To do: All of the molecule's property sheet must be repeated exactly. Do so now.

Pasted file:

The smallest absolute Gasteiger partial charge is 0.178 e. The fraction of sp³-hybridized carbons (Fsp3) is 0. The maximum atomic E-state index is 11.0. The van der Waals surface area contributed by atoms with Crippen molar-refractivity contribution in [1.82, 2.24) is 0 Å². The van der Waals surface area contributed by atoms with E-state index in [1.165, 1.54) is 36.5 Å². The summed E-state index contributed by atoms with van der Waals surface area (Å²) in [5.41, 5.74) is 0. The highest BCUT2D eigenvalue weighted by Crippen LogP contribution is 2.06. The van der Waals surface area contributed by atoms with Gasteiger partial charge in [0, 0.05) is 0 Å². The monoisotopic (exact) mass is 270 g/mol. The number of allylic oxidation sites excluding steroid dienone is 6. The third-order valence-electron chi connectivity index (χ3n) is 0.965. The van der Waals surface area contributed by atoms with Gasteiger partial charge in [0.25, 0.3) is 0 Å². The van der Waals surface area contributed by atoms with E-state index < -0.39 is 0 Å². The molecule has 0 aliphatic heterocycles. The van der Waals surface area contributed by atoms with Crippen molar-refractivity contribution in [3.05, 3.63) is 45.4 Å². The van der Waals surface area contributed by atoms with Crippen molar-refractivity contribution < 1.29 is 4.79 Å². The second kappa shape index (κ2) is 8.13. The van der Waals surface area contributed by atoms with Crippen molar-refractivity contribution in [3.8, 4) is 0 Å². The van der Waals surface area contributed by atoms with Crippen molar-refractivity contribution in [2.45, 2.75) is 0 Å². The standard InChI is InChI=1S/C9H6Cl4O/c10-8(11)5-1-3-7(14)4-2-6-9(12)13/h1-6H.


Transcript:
The smallest absolute Gasteiger partial charge is 0.178 e. The fraction of sp³-hybridized carbons (Fsp3) is 0. The maximum atomic E-state index is 11.0. The van der Waals surface area contributed by atoms with Crippen molar-refractivity contribution in [1.82, 2.24) is 0 Å². The van der Waals surface area contributed by atoms with E-state index in [1.165, 1.54) is 36.5 Å². The summed E-state index contributed by atoms with van der Waals surface area (Å²) in [5.41, 5.74) is 0. The highest BCUT2D eigenvalue weighted by Crippen LogP contribution is 2.06. The van der Waals surface area contributed by atoms with Gasteiger partial charge in [0, 0.05) is 0 Å². The monoisotopic (exact) mass is 270 g/mol. The number of allylic oxidation sites excluding steroid dienone is 6. The third-order valence-electron chi connectivity index (χ3n) is 0.965. The van der Waals surface area contributed by atoms with Gasteiger partial charge in [0.25, 0.3) is 0 Å². The van der Waals surface area contributed by atoms with E-state index < -0.39 is 0 Å². The molecule has 0 aliphatic heterocycles. The van der Waals surface area contributed by atoms with Crippen molar-refractivity contribution in [3.05, 3.63) is 45.4 Å². The van der Waals surface area contributed by atoms with Crippen molar-refractivity contribution < 1.29 is 4.79 Å². The second kappa shape index (κ2) is 8.13. The van der Waals surface area contributed by atoms with Crippen molar-refractivity contribution in [3.8, 4) is 0 Å². The van der Waals surface area contributed by atoms with Crippen molar-refractivity contribution in [2.45, 2.75) is 0 Å². The standard InChI is InChI=1S/C9H6Cl4O/c10-8(11)5-1-3-7(14)4-2-6-9(12)13/h1-6H.